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Issue Date: Vol. 50, No. 11, November 2010, Posted On: 11/9/2010

Kraft's Q3 Revenue Climbs, Profit Dips; Starbucks Ends Distribution Deal

Emily Jed
Kraft, Kraft Foods, Cadbury, Starbucks, Green Mountain Coffee Roasters, Keurig, OCS, office coffee, vending machine business, vending foods,

NORTHFIELD, IL -- Kraft Foods Inc. reported strong third-quarter performance across all geographies, despite an 8% dip in profit. The world's second-largest food company said higher spending on advertising its brands and costs related to the acquisition and integration of British confectioner Cadbury offset a 26% jump in revenue.

Kraft reported net income of $754 million for the three months ended Sept. 30, or 43¢ per share, compared with $824 million, or 55¢ per share, for the same quarter a year ago.

The maker of Maxwell House coffee and Oreo cookies said net revenues for the third quarter rose 26% to $111.86 billion from $9.40 billion a year ago, boosted by its $28 billion acquisition of Cadbury earlier this year. Kraft said in September that the acquisition would produce $1 billion in additional revenue by 2013.

Kraft chief executive Irene Rosenfeld said the Cadbury integration has proceeded "smoothly and quickly," adding that the company is already benefiting from "significant cost synergies."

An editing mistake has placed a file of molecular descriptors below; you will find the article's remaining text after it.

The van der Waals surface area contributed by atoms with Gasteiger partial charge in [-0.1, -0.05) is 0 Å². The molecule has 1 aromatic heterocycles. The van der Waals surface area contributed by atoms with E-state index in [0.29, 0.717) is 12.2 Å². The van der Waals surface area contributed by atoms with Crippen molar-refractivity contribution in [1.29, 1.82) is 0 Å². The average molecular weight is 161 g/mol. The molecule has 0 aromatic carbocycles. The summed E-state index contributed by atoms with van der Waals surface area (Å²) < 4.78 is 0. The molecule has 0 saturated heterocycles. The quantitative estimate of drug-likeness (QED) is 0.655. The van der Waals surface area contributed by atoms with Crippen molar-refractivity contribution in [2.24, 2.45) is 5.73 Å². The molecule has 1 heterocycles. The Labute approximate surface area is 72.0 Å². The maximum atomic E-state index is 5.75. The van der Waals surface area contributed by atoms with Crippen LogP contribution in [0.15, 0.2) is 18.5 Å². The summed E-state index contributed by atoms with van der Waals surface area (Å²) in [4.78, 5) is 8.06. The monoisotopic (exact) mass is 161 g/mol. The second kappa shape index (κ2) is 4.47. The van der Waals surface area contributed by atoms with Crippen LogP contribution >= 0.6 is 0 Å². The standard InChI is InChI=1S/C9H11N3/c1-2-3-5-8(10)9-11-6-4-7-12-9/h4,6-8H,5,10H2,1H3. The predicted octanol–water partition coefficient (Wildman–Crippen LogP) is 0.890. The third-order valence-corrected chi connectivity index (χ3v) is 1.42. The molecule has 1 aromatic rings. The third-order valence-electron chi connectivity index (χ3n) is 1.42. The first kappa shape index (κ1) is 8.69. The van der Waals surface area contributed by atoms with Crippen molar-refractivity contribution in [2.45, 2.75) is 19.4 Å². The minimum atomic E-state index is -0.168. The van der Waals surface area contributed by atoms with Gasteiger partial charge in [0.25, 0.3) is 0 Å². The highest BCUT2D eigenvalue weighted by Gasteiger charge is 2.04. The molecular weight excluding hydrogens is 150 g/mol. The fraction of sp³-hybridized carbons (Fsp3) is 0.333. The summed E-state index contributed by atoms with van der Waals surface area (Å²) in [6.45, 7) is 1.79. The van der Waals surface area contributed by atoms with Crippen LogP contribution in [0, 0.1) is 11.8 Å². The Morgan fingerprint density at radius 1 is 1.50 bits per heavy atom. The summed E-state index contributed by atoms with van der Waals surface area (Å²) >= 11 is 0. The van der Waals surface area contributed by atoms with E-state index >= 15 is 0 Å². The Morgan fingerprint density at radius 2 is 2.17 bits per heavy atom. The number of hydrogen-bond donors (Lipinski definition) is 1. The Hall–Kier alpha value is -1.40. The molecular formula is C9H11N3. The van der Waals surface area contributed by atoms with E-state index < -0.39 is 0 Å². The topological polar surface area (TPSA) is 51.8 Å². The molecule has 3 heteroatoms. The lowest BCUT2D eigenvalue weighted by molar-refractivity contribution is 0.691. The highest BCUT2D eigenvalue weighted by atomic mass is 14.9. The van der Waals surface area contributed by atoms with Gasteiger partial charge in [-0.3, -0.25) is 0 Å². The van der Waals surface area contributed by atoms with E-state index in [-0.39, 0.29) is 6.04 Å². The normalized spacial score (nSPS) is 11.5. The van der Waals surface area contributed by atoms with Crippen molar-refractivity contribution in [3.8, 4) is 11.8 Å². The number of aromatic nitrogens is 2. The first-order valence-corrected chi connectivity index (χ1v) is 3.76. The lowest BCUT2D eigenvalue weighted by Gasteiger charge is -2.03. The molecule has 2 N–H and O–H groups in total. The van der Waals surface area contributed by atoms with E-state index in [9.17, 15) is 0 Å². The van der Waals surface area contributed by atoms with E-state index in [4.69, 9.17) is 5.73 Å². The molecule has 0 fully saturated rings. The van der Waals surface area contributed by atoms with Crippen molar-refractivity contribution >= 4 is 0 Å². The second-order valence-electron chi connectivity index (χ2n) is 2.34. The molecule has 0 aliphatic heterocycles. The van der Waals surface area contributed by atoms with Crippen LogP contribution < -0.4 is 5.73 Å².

In North America, revenue was up 9.3%, including 7.8% from the Cadbury acquisition, totaling $5.8 billion. Higher prices due to higher input costs accounted for 3.1% of the change.

Revenue in Kraft's European division increased 29% and emerging market operations generated $3.3 billion, a 69.8% increase.

The company confirmed its 2010 guidance for combined organic net revenue growth of 3%- to 4% and earnings of at least $2 a share. The company also reiterated its 2011 targets for combined organic net revenue growth of at least 5% and mid-teens earnings per-share growth.

Separately, Starbucks Corp. announced that it has informed Kraft of its intention to end their distribution agreement, which has been in place since 1998. Kraft said that if Starbucks terminates its right to distribute Starbucks packaged coffee at retail, the Seattle coffee giant is bound to pay Kraft the fair market value of the business, and in some instances, a premium. The companies said they plan to resolve matter in private.

Industry analysts are speculating that an end to the Kraft-Starbucks relationship could also mean an end to Starbucks coffee in T-Disks for use in Kraft's Tassimo single-cup brewer. This could pave the way for Starbucks and Green Mountain Coffee Roasters, a rival of Kraft's coffee business, to forge a single-cup alliance for GMCR's Keurig brewing system.

Observers are also speculating that loss of the Starbucks distribution deal could motivate Kraft to eventually divest its long-established Maxwell House coffee brand.

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